Fig 4⇓ shows the divergence of incidence rates over time for any subsequent disease and any subsequent vulvar or vaginal disease, irrespective of causal HPV type. Among both vaccine and placebo recipients, the incidence of any subsequent HPV related disease (fig 4A) had not reached a plateau by the end of study, and the divergence of incidence between the vaccine group and the placebo group increased at each six month interval. In contrast, the incidence of subsequent vulvar or vaginal disease after cervical surgery seemed to have reached a plateau for both vaccine and placebo recipients by end of study (fig 4B).
Impact of prior vaccination on disease after diagnosis of genital warts or of vulvar or vaginal intraepithelial neoplasia
Vaccination was associated with a reduced risk of any subsequent HPV related disease, irrespective of causal HPV type, by 35.2% (13.8% to 51.8%) (table 4⇓). For end points related to vaccine HPV types, there was a 64.4% reduction (41.6% to 79.3%) in any disease observed. Fig 4⇑ shows the divergence of incidence rates over time for any subsequent disease, and any subsequent cervical disease, irrespective of causal HPV type. Among both vaccine and placebo groups, the incidence of any subsequent disease (fig 4C) and any subsequent cervical disease (fig 4D) had not reached a plateau by end of study. Vaccine efficacy estimates were similar in the sensitivity analysis which used a 90 day interval between initial surgery or disease diagnosis and subsequent disease diagnoses (supplementary table 2 on bmj.com).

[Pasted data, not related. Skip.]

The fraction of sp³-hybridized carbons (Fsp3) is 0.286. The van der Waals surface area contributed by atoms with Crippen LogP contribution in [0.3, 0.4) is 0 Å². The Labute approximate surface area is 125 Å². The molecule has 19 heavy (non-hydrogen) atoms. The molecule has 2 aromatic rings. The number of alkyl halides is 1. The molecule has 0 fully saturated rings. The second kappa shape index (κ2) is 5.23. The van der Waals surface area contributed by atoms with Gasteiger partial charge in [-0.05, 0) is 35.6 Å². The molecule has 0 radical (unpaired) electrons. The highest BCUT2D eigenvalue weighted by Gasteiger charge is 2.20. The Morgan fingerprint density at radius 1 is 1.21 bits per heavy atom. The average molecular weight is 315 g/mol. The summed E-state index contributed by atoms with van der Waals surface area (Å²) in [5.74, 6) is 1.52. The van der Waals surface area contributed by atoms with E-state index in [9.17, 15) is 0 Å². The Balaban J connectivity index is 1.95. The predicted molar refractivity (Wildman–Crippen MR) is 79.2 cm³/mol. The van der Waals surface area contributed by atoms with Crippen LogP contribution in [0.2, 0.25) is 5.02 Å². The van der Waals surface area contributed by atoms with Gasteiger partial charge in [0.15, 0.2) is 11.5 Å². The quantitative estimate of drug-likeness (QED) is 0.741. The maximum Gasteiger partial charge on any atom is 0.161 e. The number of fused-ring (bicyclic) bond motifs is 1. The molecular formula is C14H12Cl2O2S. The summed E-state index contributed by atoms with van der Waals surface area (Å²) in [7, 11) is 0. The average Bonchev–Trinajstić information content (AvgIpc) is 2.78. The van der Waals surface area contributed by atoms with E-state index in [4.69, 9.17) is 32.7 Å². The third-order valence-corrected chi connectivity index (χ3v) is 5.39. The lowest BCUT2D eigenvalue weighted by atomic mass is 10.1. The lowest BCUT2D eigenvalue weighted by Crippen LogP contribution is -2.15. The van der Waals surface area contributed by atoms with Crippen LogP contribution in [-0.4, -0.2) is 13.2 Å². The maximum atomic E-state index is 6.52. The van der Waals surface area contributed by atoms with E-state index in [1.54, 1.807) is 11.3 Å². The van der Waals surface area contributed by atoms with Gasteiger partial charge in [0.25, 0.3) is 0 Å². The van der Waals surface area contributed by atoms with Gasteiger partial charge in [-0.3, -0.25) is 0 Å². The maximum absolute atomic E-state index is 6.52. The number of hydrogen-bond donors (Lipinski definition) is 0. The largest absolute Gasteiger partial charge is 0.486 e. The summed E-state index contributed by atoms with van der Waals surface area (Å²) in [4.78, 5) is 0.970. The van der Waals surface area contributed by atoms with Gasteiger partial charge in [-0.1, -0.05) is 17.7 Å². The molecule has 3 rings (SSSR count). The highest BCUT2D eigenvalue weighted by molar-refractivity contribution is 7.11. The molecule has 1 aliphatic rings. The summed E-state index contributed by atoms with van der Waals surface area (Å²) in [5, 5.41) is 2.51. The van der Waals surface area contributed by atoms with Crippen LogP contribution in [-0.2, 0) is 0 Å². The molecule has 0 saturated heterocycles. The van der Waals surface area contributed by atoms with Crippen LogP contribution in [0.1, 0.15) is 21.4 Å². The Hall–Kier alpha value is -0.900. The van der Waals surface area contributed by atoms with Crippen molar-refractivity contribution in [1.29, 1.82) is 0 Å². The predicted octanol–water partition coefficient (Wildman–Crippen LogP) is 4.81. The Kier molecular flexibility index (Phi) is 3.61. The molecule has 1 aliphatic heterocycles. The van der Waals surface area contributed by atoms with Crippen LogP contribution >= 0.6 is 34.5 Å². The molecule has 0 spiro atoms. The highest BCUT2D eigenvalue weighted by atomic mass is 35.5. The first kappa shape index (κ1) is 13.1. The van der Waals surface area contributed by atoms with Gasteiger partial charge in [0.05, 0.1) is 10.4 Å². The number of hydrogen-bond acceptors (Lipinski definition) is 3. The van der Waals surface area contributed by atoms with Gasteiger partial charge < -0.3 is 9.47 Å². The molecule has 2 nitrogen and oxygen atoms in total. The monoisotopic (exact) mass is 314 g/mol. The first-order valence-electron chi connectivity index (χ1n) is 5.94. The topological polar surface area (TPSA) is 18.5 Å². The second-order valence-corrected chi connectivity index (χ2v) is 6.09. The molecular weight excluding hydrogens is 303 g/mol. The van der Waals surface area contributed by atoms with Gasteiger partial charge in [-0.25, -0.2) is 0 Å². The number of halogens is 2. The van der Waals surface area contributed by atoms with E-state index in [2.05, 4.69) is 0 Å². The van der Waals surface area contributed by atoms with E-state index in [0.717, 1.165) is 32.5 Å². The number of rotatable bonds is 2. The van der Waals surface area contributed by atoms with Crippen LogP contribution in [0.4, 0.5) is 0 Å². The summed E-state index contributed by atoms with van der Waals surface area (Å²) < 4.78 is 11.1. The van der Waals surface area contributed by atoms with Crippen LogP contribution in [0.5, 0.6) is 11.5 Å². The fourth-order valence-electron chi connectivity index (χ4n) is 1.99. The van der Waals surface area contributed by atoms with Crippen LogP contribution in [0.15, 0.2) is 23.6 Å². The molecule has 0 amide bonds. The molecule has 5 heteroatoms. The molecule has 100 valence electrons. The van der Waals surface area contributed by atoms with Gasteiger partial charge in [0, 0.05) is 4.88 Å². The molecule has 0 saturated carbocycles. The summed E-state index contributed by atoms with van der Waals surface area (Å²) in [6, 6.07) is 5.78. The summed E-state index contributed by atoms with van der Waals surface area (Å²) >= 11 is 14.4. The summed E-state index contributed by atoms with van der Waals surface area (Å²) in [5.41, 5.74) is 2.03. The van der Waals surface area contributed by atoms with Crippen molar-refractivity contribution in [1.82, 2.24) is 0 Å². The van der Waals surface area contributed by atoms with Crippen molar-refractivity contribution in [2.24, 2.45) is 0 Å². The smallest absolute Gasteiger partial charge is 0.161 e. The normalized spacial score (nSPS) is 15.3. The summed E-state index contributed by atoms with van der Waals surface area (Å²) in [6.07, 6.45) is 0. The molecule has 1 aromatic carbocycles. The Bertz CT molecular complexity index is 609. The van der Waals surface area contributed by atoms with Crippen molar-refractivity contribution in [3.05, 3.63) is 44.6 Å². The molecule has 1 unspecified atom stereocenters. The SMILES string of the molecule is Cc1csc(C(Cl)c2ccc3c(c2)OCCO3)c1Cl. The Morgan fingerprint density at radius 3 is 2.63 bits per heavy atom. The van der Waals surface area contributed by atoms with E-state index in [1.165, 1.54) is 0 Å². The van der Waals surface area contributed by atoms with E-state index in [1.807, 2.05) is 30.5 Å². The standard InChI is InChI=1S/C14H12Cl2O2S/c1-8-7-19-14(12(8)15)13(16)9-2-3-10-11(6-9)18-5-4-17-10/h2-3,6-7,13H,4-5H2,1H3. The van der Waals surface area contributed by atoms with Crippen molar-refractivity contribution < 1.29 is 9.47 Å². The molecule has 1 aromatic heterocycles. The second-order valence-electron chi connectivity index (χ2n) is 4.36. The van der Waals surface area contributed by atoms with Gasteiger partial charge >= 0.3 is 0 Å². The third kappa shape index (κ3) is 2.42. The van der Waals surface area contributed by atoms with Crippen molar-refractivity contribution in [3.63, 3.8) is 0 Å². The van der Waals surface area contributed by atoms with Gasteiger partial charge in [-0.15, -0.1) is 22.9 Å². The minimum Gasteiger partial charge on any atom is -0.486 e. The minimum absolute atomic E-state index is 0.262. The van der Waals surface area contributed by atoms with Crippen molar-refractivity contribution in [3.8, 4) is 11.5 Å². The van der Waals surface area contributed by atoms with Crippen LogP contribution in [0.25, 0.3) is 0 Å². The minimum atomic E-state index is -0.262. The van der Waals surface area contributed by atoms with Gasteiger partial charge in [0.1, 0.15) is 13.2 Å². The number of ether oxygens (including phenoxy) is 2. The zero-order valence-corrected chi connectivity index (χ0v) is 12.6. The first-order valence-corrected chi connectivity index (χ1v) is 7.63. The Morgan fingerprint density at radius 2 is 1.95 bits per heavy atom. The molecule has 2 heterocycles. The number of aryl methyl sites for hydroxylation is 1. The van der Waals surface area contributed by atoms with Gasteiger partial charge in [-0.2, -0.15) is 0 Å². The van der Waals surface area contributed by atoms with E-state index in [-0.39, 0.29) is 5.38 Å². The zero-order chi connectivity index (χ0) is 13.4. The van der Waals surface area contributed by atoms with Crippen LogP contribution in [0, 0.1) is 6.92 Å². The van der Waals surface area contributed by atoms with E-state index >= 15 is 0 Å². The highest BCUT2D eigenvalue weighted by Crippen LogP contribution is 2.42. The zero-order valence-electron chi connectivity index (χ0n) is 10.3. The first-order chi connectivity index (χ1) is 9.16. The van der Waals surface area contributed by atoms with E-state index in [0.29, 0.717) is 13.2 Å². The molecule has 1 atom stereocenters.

Impact of prior vaccination on recurrent genital warts and low grade disease
In the previous analyses, we considered the impact of vaccination collectively among women who were diagnosed with genital warts, vulvar intraepithelial neoplasia grade I or worse, or vaginal intraepithelial neoplasia grade I or worse. If we consider only those women who were diagnosed with genital warts, there were 134 vaccine and 351 placebo recipients, respectively. The average time to the first detection of genital warts in these women was 1.4 years in the vaccine group and 2.1 years in the placebo group. Of these women, 43.3% (58/134) vaccine recipients and 14.8% (52/351) placebo recipients were infected with HPV types 6 or 11 at study entry. When we followed these women for recurrent genital warts, vaccination was associated with less recurrence of genital warts related to vaccine HPV types by 46.8% (10 cases in vaccine group v 33 cases in placebo group), but the reduction was not statistically significant.
A similar analysis was performed for recurrent vulvar or vaginal low grade disease (genital warts, vulvar intraepithelial neoplasia grade I, or vaginal intraepithelial neoplasia grade I). There were 210 vaccine recipients and 445 placebo recipients who were diagnosed with low grade disease. Vaccination was associated with reduced risk of subsequent low grade disease related to vaccine HPV types by 60.3% (21.7% to 81.5%).